An old `new idea’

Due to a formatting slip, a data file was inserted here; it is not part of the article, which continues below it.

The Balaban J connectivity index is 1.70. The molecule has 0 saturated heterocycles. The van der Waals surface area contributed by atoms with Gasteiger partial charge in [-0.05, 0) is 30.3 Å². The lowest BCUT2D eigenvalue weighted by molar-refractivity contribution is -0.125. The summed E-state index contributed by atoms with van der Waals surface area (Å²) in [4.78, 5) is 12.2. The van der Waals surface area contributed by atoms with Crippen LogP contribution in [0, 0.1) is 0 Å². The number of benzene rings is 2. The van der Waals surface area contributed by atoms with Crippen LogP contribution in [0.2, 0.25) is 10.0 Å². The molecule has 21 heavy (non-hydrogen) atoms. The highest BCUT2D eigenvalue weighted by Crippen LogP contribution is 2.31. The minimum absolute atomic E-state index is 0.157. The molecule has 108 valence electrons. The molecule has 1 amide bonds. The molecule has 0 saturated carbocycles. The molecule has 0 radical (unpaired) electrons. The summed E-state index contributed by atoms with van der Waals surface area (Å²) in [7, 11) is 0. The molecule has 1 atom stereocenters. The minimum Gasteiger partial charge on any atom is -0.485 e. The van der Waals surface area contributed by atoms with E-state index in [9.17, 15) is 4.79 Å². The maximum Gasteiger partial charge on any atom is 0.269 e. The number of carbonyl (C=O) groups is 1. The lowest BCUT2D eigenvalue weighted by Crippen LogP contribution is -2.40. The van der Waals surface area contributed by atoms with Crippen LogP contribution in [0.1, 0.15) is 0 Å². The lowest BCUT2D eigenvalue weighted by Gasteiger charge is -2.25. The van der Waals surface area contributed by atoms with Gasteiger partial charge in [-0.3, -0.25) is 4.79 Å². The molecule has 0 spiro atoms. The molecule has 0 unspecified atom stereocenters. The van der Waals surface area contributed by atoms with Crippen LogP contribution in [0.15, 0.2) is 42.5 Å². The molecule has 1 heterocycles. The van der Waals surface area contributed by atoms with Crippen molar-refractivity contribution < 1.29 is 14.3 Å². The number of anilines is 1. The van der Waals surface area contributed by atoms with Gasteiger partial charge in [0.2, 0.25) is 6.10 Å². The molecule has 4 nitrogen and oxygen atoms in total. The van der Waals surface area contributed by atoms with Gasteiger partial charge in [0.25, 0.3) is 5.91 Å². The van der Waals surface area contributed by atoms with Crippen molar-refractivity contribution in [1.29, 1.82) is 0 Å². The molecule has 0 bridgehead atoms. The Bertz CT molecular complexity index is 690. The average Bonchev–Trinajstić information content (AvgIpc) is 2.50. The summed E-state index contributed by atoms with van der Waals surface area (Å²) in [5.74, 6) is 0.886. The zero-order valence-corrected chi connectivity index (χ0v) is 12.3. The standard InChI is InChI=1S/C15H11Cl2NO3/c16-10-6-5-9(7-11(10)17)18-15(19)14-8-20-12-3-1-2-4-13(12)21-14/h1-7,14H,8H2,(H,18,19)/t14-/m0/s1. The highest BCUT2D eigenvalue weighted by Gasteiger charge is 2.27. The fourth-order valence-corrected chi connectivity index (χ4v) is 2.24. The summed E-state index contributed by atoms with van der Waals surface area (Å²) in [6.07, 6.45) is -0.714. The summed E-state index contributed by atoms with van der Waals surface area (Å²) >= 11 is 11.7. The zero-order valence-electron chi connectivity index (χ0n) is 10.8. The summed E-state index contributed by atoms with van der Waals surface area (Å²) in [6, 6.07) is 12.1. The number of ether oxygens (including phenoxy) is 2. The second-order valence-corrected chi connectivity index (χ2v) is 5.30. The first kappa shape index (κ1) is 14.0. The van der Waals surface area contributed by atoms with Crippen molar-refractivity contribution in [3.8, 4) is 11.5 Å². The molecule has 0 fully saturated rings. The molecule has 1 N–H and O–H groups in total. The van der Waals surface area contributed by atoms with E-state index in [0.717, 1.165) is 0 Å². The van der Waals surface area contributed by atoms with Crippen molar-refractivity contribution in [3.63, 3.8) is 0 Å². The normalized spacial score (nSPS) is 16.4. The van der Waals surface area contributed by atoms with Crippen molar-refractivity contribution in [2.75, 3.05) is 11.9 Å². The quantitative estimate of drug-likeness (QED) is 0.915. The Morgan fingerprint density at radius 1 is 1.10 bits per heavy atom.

Often some of the best “new ideas” are reaffirmations of our time-tested values and traditions. In decades past, many young Americans got their first taste of public life through military service or community service in hospitals or other care-giving institutions. Almost all remembered those experiences as life-changing and exceptionally gratifying. Faced with difficult challenges, our nation has always relied on the actions of its citizens to lead the way. As the spontaneous acts of patriotism after Sept. 11 have demonstrated, we do not lack the spirit to overcome great challenges. However, we do lack the strong institutions that help recruit and organize citizens into service. Unlike a half century ago when institutions such as the military draft helped shape young Americans into the “greatest generation,” today the desire to serve is not always matched with the opportunity to do so.While we cannot turn back the clock, we can build on what is working right now in communities across America. Over the last decade a small but growing movement has emerged to usher a new generation into the public sphere of causes greater than themselves – national service. It offers the chance for the next generation to contribute to the betterment of others while enriching their own growth through a variety of service activities. Here in Colorado, people of all ages and backgrounds are helping to solve problems and strengthen communities through these and many other projects. National service opportunities range from building houses with Habitat for Humanity to tutoring children with America Reads to fighting forest fires as part of the National Civilian Community Corps. AmeriCorps members also tutor low-income children, teach English as a second language to immigrants and literacy skills to adults, and operate after-school programs. Members also recruit volunteer parents for enrichment programs, teach conflict resolution skills, and provide school-to-work transition support for migrant farmworkers. They also work on trail construction and rehabilitation and wetland restoration.Look at what AmeriCorps and its related initiatives have accomplished just this year:-More than 1,400 students in state colleges and universities will help pay their way through school while aiding their community through service opportunities that are part of the Federal Work Study Program. -More than 9,900 seniors will volunteer for the Senior Corps in either Foster Grandparents, Senior Companions or the Retired and Senior Volunteer Program. -The Learn and Serve America program makes it possible for more than 92,000 Colorado students from kindergarten through college to meet community needs while improving their skills and learning the habits of good citizenship. But these numbers, as inspiring as they are, are just a small fraction of our population and are much smaller than the number of people who want to serve. If we are to make national service a culture-changing rite of passage in America we must do more. National service should not be a special chance for a few, but a way of life for all. In honor of National Service Day, June 20, we joined the national Democratic Leadership Council, former DLC chair Bill Clinton, current DLC chair Sen. Evan Bayh, and local, state and national elected officials across the country in calling on all Americans to serve each other and our country in this era of new challenges and responsibilities. But this call to service will mean little without an expansion of the opportunity to serve. Therefore, supporters of national service across the country are also calling on President Bush and members of Congress to enact a significant expansion of American’s national service programs, insist that the Federal Work Study Program provide more opportunities for students to work in community service organizations while earning money for school, and lower the barriers to service in the military by supporting the creation of a new short-term enlistment option. At a time when Americans from all walks of life are asking what they can do to help make our nation safer and stronger, national service offers an answer that points us toward a higher politics of national purpose.Attorney General Ken Salazar, State Sen. Stan Matsunaka and State Rep. Dan Grossman are co-chairs of the Colorado Democratic Leadership Council, a think tank advocating new ideas and the Democratic Party’s historic commitment to economic growth, personal responsibility, community, individual liberty and equal opportunity.
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